Why the laws of physics make anthropogenic climate change undeniable
There have been quite a few articles on the climate on richarddawkins.net recently. I've not done a statistical analysis to see whether there has been a significant rise in the frequency with which that topic comes up here, but let's just say it seems like there has been. I figured it was worth creating a discussion of one aspect of the issue that hasn't been talked about much and that hasn't had many pertinent resources shared. There are 2 reasons a given phenomenon should be real in science, and we usually have both of them: the evidence can say it's true, and the laws of physics can say it's true. We haven't talked much about the latter, and that's what I will do here. It goes without saying it will involve a lot of equations I can't type here, but that's OK as I'll be linking to external material. I know maths scares or overwhelms a lot of people, but luckily these PDFs intersperse fairly verbal explanations with equations as they go along, so I think it should be OK.
I don't think those who doubt the reality of our CO2's effect on the climate realise just how many laws of physics they have to snub as part of that denial. When I was an undergraduate almost all our syllabus material was theory rather than evidence, not because evidence doesn't support the material (it does in spades), but because (a) it takes much longer to derive the theory than to notice what it would imply about data and say, “And we did the experiment and yes, it does work that way”, and (b) physicists learn as much from proving theorems in their theory (e.g. “Even though we've never seen A, it has to be true because of B, which we're sure is right because it correctly predicts C” or “D and E don't gel, so one's got to go”) as they do from the empirical data. Of course the ultimate say goes to data, and if a purported law is eventually shown up it's out. But it was made crystal clear to us in our climatology lectures just how directly uncontroversial physical laws inexorably lead to all the stuff you've heard – “CO2 warms Earth”, “The sea will rise”, “Thermohaline circulation will happen, at least in part and for quite a while”, “The polar ice caps won't easily and quickly recover even if Earth cools again”, “Our effects on the oceans will be with us for a very long time”. And when I say it was made clear, I don't mean they told us so, I mean they showed it.
I am a scientist, and when I claim something, I must immediately accept the following challenge: “Put up or shut up”. And I'm here to put up, with lecture notes. I want to share these links with you all so you can have fun reading them, because I know how much most people here enjoy learning something new. I know a problem we rationalists face is how to better disseminate the scientific facts to the public, and I don't really can't say how to do that, but here I'm doing what little I can to give people here some food for thought.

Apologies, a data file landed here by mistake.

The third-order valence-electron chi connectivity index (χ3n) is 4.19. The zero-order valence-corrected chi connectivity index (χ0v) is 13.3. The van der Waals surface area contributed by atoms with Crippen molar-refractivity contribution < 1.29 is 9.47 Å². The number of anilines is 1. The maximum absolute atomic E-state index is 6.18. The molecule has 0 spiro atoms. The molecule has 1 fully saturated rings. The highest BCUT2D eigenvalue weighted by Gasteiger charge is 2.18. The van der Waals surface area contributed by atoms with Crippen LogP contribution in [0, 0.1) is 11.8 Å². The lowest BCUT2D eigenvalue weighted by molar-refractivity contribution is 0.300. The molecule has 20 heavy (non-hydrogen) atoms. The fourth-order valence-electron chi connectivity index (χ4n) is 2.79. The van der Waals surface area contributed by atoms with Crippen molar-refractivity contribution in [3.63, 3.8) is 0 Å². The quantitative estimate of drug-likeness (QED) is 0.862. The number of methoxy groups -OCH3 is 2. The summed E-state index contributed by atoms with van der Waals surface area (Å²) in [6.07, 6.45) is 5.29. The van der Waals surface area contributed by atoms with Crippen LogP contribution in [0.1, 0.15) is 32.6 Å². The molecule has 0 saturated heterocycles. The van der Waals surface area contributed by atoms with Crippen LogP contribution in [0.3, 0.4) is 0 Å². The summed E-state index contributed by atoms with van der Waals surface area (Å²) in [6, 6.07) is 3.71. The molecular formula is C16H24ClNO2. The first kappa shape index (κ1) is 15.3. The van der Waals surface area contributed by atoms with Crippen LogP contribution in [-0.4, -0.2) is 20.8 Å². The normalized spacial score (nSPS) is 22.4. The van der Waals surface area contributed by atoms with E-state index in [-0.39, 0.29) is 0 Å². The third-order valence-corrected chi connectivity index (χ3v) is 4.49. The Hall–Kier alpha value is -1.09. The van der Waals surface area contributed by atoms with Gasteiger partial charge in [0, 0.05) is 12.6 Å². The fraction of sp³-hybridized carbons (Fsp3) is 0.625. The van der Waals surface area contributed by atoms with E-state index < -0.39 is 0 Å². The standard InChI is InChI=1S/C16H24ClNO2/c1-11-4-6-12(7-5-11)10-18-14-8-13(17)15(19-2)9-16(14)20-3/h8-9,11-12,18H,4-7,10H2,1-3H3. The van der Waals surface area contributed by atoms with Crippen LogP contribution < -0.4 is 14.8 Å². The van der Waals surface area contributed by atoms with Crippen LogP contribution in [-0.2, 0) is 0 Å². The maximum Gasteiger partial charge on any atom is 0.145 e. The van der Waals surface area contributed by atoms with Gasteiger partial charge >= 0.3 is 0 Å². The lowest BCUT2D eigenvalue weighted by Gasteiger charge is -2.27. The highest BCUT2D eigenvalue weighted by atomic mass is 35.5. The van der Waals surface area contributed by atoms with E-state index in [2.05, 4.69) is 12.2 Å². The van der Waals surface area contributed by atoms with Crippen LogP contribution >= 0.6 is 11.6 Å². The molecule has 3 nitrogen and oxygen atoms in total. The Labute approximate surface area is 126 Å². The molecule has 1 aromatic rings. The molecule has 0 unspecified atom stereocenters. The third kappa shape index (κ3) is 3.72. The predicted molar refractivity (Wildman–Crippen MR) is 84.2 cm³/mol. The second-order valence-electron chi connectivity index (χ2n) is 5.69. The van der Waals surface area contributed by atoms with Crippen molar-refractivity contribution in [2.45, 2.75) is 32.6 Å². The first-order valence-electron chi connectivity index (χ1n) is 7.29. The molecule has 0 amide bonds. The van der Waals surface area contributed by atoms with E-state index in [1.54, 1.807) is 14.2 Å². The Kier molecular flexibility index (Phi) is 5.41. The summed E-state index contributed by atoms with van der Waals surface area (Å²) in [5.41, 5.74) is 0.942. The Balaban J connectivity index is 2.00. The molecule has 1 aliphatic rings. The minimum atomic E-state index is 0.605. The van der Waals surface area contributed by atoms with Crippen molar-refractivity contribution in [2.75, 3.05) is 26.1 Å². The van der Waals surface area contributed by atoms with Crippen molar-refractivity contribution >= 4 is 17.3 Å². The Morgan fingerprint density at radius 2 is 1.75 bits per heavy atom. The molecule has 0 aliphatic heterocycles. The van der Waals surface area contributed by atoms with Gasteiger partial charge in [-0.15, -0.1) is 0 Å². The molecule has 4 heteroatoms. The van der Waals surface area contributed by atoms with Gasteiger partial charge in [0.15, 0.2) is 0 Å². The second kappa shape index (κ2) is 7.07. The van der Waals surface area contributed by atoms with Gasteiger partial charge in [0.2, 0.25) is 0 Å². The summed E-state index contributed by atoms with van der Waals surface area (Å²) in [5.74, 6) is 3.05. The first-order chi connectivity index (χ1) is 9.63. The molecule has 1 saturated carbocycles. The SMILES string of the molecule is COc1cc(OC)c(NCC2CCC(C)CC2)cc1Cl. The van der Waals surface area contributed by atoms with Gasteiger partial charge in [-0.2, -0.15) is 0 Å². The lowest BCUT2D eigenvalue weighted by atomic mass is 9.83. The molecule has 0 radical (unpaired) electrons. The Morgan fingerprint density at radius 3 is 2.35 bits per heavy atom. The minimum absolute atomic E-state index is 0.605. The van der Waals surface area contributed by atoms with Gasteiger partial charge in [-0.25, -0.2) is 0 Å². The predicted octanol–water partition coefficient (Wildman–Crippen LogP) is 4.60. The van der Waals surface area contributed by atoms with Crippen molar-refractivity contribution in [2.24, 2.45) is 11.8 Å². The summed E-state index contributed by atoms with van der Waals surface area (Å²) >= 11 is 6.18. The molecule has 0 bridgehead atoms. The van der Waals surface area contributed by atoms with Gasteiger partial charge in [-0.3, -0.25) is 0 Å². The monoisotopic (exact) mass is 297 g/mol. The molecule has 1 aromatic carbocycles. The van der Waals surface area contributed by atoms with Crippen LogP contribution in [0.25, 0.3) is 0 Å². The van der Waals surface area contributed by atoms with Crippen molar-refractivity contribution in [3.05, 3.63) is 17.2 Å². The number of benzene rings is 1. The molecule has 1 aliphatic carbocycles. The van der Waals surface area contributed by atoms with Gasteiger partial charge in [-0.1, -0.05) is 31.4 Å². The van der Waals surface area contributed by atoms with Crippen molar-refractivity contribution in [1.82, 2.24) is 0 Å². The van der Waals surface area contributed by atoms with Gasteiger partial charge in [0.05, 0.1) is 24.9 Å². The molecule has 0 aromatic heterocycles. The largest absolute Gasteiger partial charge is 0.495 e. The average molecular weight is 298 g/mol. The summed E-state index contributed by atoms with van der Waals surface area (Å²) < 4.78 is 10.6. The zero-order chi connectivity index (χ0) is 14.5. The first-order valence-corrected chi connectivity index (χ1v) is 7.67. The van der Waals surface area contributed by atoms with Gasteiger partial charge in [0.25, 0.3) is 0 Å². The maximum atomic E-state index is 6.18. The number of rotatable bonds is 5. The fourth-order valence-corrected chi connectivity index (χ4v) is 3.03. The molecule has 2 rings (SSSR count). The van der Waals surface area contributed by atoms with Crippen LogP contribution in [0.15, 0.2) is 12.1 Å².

The first part is third year notes on a course of 10 lectures. Like a medical degree's review of human biology, its first half is how things work when things are going well, which the second half looks at how it can mess up; it therefore seemed worth including the titles to help you dive in where you want:
Thermodynamics of a dry atmosphere
Moist atmospheric thermodynamics
Atmosphere-Ocean General Circulation
Radiation in the Atmosphere
Radiative transfer and radiative forcing
Forcing, feedbacks and the climate response
Changes in other climate variables Part 1
Changes in other climate variables Part 2
Abrupt climate change
The rest is fourth year material. It may repeat the earlier stuff somewhat. The main meat of it is this 6-part lecture series. For some reason these PDFs make it very hard to leave the page, at least in my browser (Firefox), so I recommend opening one of these in its own tab first to see how easily you can, for example, change a number in the URL to go to the next one, or go to any other page at all, or search Google from a toolbar. It's focused mainly on the oceans, as you can see from the titles:
Air-sea interaction and circulation
Western boundary currents
Vertical structure of wind-driven gyres
Meridional overturning circulation
Oceans and climate variability
There's even more information on radiation (and what influences it, including CO2) in this “lecture 1” (it's standalone).
Finally, I know I said my focus was on theory, but the next step is how you relate that to evidence, right down to the error bars on conclusions. How do we measure all this? How do we know how accurately we can describe it? For all that, see here.